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Cancer Res. 2010 Jun 15;70(12):4961-71. doi: 10.1158/0008-5472.CAN-09-3349. Epub 2010 Jun 8.

Direct inhibition of elastase activity by indole-3-carbinol triggers a CD40-TRAF regulatory cascade that disrupts NF-kappaB transcriptional activity in human breast cancer cells.

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1
Department of Molecular and Cell Biology, University of California at Berkeley, Berkeley, California 94720-3200, USA.

Abstract

Treatment of highly tumorigenic MDA-MB-231 human breast cancer cells with indole-3-carbinol (I3C) directly inhibited the extracellular elastase-dependent cleavage of membrane-associated CD40, a member of the tumor necrosis factor (TNF) receptor superfamily. CD40 signaling has been implicated in regulating cell survival, apoptosis, and proliferation, as well as in sensitizing breast cancer cells to chemotherapy, and is therefore an important potential target of novel breast cancer treatments. The I3C-dependent accumulation of full-length unprocessed CD40 protein caused a shift in CD40 signaling through TNF receptor-associated factors (TRAF), including the TRAF1/TRAF2 positive regulators and TRAF3 negative regulator of NF-kappaB transcription factor activity. Because TRAF1 is a transcriptional target gene of NF-kappaB, I3C disrupted a positive feedback loop involving these critical cell survival components. siRNA ablation of elastase expression mimicked the I3C inhibition of CD40 protein processing and G(1) cell cycle arrest, whereas siRNA knockdown of TRAF3 and the NF-kappaB inhibitor IkappaB prevented the I3C-induced cell cycle arrest. In contrast, siRNA knockdown of PTEN had no effect on the I3C control of NF-kappaB activity, showing the importance of CD40 signaling in regulating this transcription factor. Our study provides the first direct in vitro evidence that I3C directly inhibits the elastase-mediated proteolytic processing of CD40, which alters downstream signaling to disrupt NF-kappaB-induced cell survival and proliferative responses. Furthermore, we have established a new I3C-mediated antiproliferative cascade that has significant therapeutic potential for treatment of human cancers associated with high levels of elastase and its CD40 membrane substrate.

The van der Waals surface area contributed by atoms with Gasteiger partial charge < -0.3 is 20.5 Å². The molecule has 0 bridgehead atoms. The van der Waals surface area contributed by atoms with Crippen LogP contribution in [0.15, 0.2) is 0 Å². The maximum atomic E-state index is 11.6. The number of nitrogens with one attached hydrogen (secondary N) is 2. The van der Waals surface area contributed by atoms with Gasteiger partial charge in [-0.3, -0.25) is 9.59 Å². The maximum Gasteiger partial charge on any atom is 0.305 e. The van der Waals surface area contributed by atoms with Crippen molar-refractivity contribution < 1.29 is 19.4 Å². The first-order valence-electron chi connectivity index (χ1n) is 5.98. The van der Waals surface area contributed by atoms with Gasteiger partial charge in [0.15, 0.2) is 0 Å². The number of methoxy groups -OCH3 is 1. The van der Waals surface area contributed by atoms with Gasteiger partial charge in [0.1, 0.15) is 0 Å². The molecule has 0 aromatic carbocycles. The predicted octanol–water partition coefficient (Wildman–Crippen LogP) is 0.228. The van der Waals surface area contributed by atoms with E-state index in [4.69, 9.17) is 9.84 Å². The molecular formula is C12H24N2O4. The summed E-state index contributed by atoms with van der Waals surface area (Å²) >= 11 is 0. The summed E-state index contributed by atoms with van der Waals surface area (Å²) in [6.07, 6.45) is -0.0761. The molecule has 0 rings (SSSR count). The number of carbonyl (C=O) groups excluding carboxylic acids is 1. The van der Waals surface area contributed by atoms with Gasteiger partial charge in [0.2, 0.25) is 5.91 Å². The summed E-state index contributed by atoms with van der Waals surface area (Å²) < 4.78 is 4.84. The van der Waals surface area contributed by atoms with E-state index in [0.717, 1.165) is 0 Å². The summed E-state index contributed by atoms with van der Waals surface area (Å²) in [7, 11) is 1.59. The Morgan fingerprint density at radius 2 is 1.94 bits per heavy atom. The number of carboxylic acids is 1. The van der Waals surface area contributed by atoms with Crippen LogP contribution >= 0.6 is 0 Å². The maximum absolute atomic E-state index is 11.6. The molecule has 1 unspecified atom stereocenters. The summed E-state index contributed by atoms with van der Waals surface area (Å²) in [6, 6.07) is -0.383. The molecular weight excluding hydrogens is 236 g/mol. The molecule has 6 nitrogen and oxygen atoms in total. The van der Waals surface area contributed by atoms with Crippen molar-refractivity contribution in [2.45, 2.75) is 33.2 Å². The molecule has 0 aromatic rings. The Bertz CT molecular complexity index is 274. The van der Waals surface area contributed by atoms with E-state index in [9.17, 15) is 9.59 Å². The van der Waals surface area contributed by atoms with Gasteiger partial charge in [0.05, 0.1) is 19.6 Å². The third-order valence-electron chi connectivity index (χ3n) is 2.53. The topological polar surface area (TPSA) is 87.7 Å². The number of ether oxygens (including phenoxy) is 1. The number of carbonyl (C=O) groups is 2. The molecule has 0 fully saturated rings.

PMID:
20530686
DOI:
10.1158/0008-5472.CAN-09-3349
[Indexed for MEDLINE]
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